It was the clutch second shot on the penultimate hole that helped Mickelson win the title.

Among other shots considered were Mickelson's putt for 59 that lipped out in Phoenix, Jim Furyk's hole out eagle on No. 15 en route to shooting 59 at the BMW Championship and Scott Brown's tee shot off a bridge to three feet to set up eagle at the driveable 16th at The Barclays.


When you start the season with no status, but end the season on the Presidents Cup team, you must have done something special in between.

Jordan Spieth played a pair of events early in the year and shared fourth and seventh in those two starts. That was just the start of something special.

Having already claimed seven top-10 finishes on the PGA Tour, Spieth fired three straight 65s to gain spot in a playoff at the John Deere Classic. For Spieth and David Hearn, it was their first chance at a PGA Tour win. But, they had to get through 2012 champion Zach Johnson if they wanted that crown.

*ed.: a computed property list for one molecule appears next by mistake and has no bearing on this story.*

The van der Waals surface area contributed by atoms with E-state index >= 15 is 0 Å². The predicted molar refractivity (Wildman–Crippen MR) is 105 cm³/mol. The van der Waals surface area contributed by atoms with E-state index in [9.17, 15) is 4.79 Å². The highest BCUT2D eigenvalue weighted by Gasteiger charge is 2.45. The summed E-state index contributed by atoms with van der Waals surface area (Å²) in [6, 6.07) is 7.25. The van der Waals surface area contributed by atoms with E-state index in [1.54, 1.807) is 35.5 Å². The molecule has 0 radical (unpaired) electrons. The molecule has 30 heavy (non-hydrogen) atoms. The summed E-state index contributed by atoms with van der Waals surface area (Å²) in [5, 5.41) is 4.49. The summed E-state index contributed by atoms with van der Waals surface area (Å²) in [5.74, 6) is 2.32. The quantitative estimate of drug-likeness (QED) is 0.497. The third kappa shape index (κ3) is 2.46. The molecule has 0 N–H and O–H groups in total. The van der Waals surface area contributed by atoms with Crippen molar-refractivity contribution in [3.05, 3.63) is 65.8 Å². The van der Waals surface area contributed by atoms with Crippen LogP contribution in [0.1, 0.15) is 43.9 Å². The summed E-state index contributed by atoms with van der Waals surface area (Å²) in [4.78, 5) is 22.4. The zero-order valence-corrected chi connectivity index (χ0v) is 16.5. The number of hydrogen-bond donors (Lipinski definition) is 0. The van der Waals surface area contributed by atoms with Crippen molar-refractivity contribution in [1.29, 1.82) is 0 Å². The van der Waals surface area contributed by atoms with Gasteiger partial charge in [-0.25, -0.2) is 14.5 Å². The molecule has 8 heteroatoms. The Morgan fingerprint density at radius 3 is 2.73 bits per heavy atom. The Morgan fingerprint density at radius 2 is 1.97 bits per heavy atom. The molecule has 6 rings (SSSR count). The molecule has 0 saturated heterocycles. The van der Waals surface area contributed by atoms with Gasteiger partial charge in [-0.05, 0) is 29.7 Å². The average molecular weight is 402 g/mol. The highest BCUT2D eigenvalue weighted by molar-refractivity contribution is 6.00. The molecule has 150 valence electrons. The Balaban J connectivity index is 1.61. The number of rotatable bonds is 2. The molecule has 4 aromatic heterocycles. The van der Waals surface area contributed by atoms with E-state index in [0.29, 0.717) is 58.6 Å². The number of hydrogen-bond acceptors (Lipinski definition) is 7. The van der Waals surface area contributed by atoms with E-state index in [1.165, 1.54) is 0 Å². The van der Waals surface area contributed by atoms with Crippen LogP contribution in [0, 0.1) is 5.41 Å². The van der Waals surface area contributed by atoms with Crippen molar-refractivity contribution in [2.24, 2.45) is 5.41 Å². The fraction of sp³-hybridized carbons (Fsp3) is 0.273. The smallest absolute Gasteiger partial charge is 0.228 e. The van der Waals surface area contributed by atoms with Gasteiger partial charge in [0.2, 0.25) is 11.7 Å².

It took five extra holes, but Spieth finally claimed his first PGA Tour title, and a spot in the field at the British Open. Hearn and Johnson both had chances on the first four holes to win the playoff, but it was Spieth on the fifth extra hole that broke through for the win.

Just to get into the playoff, Spieth needed to birdie five of the last six holes. His last birdie was a chip-in from a greenside bunker.

He started with a 69 at the Open Championship, but slid into a share of 44th. Along with a win, Spieth collected three runner-up finishes, including one at the Tour Championship. Among his nine top-10 finishes were five top-5s.

He earned a spot on the U.S. Presidents Cup squad, and he went 2-2 in his first national team appearance as a pro.

Spieth earned the award, while Russell Henley, David Lingmerth and Derek Ernst were also considered.


- Henrik Stenson ended the season with a flourish that helped him win the FedExCup. Following a second-place finish at the British Open, he took third at the PGA Championship. He then won two of the four Playoff events en route to the FedExCup title. Tallied eight top-10 finishes on the season.